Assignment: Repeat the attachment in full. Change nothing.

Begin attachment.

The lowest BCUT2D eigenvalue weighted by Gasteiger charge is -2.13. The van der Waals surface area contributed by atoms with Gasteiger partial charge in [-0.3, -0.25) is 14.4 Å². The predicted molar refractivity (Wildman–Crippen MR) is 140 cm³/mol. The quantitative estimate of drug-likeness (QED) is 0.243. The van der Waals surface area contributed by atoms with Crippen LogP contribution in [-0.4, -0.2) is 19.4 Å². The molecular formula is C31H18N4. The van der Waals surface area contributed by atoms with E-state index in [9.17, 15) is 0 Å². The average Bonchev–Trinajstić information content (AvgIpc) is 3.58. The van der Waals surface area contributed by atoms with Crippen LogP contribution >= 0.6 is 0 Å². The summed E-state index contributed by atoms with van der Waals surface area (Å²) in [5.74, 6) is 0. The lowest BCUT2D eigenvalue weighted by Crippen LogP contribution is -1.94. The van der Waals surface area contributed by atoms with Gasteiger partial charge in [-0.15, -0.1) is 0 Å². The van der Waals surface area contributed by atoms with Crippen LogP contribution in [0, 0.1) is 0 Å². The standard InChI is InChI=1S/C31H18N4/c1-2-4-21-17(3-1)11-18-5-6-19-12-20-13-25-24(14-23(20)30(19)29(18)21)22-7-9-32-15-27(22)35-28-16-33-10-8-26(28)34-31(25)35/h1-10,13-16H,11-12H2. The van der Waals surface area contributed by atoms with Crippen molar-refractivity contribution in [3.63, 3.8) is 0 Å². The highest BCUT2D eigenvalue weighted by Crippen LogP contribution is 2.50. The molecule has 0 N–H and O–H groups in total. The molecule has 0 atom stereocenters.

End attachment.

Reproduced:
The lowest BCUT2D eigenvalue weighted by Gasteiger charge is -2.13. The van der Waals surface area contributed by atoms with Gasteiger partial charge in [-0.3, -0.25) is 14.4 Å². The predicted molar refractivity (Wildman–Crippen MR) is 140 cm³/mol. The quantitative estimate of drug-likeness (QED) is 0.243. The van der Waals surface area contributed by atoms with Crippen LogP contribution in [-0.4, -0.2) is 19.4 Å². The molecular formula is C31H18N4. The van der Waals surface area contributed by atoms with E-state index in [9.17, 15) is 0 Å². The average Bonchev–Trinajstić information content (AvgIpc) is 3.58. The van der Waals surface area contributed by atoms with Crippen LogP contribution >= 0.6 is 0 Å². The summed E-state index contributed by atoms with van der Waals surface area (Å²) in [5.74, 6) is 0. The lowest BCUT2D eigenvalue weighted by Crippen LogP contribution is -1.94. The van der Waals surface area contributed by atoms with Gasteiger partial charge in [-0.15, -0.1) is 0 Å². The van der Waals surface area contributed by atoms with Crippen LogP contribution in [0, 0.1) is 0 Å². The standard InChI is InChI=1S/C31H18N4/c1-2-4-21-17(3-1)11-18-5-6-19-12-20-13-25-24(14-23(20)30(19)29(18)21)22-7-9-32-15-27(22)35-28-16-33-10-8-26(28)34-31(25)35/h1-10,13-16H,11-12H2. The van der Waals surface area contributed by atoms with Crippen molar-refractivity contribution in [3.63, 3.8) is 0 Å². The highest BCUT2D eigenvalue weighted by Crippen LogP contribution is 2.50. The molecule has 0 N–H and O–H groups in total. The molecule has 0 atom stereocenters.